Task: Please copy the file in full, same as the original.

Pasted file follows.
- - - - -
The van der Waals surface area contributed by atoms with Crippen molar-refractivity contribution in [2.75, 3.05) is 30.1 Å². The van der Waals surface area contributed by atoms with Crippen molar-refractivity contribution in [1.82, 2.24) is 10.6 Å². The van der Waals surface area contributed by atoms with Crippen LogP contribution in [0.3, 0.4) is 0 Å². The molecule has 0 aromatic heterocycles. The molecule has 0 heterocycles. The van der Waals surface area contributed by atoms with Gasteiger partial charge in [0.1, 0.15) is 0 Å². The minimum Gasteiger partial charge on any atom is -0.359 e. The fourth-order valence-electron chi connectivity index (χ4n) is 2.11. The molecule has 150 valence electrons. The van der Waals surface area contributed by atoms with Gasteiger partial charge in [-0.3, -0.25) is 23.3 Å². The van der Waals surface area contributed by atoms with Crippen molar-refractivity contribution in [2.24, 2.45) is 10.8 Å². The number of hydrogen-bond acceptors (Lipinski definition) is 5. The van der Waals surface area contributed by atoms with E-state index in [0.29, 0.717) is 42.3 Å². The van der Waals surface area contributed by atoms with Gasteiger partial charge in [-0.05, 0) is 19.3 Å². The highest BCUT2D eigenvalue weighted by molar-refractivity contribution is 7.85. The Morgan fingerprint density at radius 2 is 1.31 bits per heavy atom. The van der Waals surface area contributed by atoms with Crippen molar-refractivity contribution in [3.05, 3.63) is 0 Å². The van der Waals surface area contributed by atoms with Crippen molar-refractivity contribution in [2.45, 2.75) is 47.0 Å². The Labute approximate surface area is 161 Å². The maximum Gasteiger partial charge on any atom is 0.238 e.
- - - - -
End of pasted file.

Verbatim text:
The van der Waals surface area contributed by atoms with Crippen molar-refractivity contribution in [2.75, 3.05) is 30.1 Å². The van der Waals surface area contributed by atoms with Crippen molar-refractivity contribution in [1.82, 2.24) is 10.6 Å². The van der Waals surface area contributed by atoms with Crippen LogP contribution in [0.3, 0.4) is 0 Å². The molecule has 0 aromatic heterocycles. The molecule has 0 heterocycles. The van der Waals surface area contributed by atoms with Gasteiger partial charge in [0.1, 0.15) is 0 Å². The minimum Gasteiger partial charge on any atom is -0.359 e. The fourth-order valence-electron chi connectivity index (χ4n) is 2.11. The molecule has 150 valence electrons. The van der Waals surface area contributed by atoms with Gasteiger partial charge in [-0.3, -0.25) is 23.3 Å². The van der Waals surface area contributed by atoms with Crippen molar-refractivity contribution in [2.24, 2.45) is 10.8 Å². The number of hydrogen-bond acceptors (Lipinski definition) is 5. The van der Waals surface area contributed by atoms with E-state index in [0.29, 0.717) is 42.3 Å². The van der Waals surface area contributed by atoms with Gasteiger partial charge in [-0.05, 0) is 19.3 Å². The highest BCUT2D eigenvalue weighted by molar-refractivity contribution is 7.85. The Morgan fingerprint density at radius 2 is 1.31 bits per heavy atom. The van der Waals surface area contributed by atoms with Crippen molar-refractivity contribution in [3.05, 3.63) is 0 Å². The van der Waals surface area contributed by atoms with Crippen molar-refractivity contribution in [2.45, 2.75) is 47.0 Å². The Labute approximate surface area is 161 Å². The maximum Gasteiger partial charge on any atom is 0.238 e.